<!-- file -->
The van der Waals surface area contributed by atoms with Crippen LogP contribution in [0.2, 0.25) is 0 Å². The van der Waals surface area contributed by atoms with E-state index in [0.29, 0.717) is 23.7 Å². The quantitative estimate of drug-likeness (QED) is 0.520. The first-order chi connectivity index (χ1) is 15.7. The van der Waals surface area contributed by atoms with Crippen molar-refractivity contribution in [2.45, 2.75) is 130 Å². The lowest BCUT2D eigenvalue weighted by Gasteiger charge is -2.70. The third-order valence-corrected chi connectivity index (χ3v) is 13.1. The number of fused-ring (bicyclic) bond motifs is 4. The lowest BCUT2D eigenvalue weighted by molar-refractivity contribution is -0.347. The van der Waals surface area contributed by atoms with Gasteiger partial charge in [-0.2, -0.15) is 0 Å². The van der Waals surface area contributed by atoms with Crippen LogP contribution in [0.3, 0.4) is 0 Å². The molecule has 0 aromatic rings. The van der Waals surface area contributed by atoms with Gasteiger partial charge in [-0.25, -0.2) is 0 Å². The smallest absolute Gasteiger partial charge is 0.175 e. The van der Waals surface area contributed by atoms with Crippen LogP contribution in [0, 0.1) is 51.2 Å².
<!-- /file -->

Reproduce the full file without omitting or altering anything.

The van der Waals surface area contributed by atoms with Crippen LogP contribution in [0.2, 0.25) is 0 Å². The van der Waals surface area contributed by atoms with E-state index in [0.29, 0.717) is 23.7 Å². The quantitative estimate of drug-likeness (QED) is 0.520. The first-order chi connectivity index (χ1) is 15.7. The van der Waals surface area contributed by atoms with Crippen molar-refractivity contribution in [2.45, 2.75) is 130 Å². The lowest BCUT2D eigenvalue weighted by Gasteiger charge is -2.70. The third-order valence-corrected chi connectivity index (χ3v) is 13.1. The number of fused-ring (bicyclic) bond motifs is 4. The lowest BCUT2D eigenvalue weighted by molar-refractivity contribution is -0.347. The van der Waals surface area contributed by atoms with Gasteiger partial charge in [-0.2, -0.15) is 0 Å². The van der Waals surface area contributed by atoms with Crippen LogP contribution in [0.3, 0.4) is 0 Å². The molecule has 0 aromatic rings. The van der Waals surface area contributed by atoms with Gasteiger partial charge in [-0.25, -0.2) is 0 Å². The smallest absolute Gasteiger partial charge is 0.175 e. The van der Waals surface area contributed by atoms with Crippen LogP contribution in [0, 0.1) is 51.2 Å².